To use my gifts of intelligence, charisma, and serial optimism to cultivate the self-worth and net-worth of women around the world.
So, focus on your “whom” and further define it using these categories:
- geography (in what relevant city, state, country, or part of the world)
- in the online or offline world
You might be passionate about the people you lead in your company, the target market for your new product, new parents in your neighborhood, children in Ethiopia, LBGTQ in the military, or artists in your town or in an online community. Where are they? In your company or geographic community? In an association that meets in person or online? WHERE do you find this community you care about?
5. WHY DO YOU DO WHAT YOU DO?
Why do you do what you do? Your answer might not actually end up as part of your final (and short) mission statement, but your “why” is important because it is the essence of you. So figure out WHY you do what you do.
For Denise Morrison, CEO of Campbell Soup Company, her why is “to make a significant difference” and this phrase is deftly woven into her mission statement so you might not even notice that it’s answering the WHY question:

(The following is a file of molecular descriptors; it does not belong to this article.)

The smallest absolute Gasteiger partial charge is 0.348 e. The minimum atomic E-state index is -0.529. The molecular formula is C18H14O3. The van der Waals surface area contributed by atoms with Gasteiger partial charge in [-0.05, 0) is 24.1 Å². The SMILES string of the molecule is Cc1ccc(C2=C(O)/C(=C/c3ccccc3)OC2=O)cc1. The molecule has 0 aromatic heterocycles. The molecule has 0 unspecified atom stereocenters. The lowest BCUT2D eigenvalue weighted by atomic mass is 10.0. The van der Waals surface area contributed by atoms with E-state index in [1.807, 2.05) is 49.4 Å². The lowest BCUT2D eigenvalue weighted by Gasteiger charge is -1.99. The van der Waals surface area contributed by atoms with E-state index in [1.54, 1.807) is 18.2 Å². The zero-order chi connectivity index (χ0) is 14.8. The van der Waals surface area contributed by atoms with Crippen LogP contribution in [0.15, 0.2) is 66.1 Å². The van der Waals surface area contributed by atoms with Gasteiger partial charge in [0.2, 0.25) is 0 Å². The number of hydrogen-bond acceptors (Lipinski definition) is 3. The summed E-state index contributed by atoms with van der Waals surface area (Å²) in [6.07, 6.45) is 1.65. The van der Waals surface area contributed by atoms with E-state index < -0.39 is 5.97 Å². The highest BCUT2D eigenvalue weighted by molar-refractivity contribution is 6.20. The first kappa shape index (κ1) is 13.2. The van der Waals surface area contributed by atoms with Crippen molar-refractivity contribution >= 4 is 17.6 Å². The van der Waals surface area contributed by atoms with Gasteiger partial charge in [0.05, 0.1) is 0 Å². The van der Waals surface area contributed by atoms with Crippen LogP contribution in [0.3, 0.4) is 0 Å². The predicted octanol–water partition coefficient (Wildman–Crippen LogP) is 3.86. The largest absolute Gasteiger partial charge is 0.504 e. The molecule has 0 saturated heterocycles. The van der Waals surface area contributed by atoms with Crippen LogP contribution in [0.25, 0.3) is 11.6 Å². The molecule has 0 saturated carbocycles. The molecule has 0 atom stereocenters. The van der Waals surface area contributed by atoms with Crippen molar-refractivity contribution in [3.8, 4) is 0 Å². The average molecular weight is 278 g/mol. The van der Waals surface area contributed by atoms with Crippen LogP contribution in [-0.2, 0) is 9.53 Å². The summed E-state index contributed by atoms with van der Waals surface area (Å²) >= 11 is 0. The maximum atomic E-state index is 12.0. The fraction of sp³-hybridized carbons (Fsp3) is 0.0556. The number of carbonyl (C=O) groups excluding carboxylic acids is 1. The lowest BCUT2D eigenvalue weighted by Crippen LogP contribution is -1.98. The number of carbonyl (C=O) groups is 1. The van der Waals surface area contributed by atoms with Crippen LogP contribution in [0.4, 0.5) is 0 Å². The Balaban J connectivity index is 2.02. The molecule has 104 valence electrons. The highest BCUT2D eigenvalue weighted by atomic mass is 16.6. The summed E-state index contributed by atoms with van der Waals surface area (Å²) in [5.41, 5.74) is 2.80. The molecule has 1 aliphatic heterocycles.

To serve as a leader, live a balanced life, and apply ethical principles to make a significant difference.
Another way of thinking about purpose, it to imagine yourself at the end of this chapter that you have chosen (this decade or this phase of life). Consider the negative: at the end of this chapter, what will you be unhappy about having NOT accomplished? Applying this filter will help you avoid loading up your mission statement with “nice to have” accomplishments, versus mission-critical.
OPTIONAL #6: HOW
“How” might relevant to you — if it’s important how you live while executing your mission. Consider Maya Angelou: her “how” was critical to her simple mission to thrive — it was all about doing it “with passion, some compassion, some humor and some style.” Her oft quoted mission in life is:
not merely to survive, but to thrive; and to do so with some passion, some compassion, some humor and some style.
So consider HOW you want to accomplish this mission, and see if it’s critical to being included in your mission statement.
PUTTING IT ALL TOGETHER
Combine the essential elements of your answers to all the above questions — and morph them into ONE big statement. Eliminate superfluous and obvious components, and remove unimportant words. Just for fun, here are the above examples morphed into one:
- WHOM: My Students (from Oprah Winfrey)
- WHAT: Inspire (also from Oprah Winfrey)
- WHEN: In my journey through life (from Richard Branson)
- WHERE: Around the World (From Amanda Steinberg)
- WHY: To make a significant difference (from Denise Morrison)
- HOW (optional): With passion, some compassion, some humor and some style (Maya Angelou)
Morphed together? It’s a mouthful: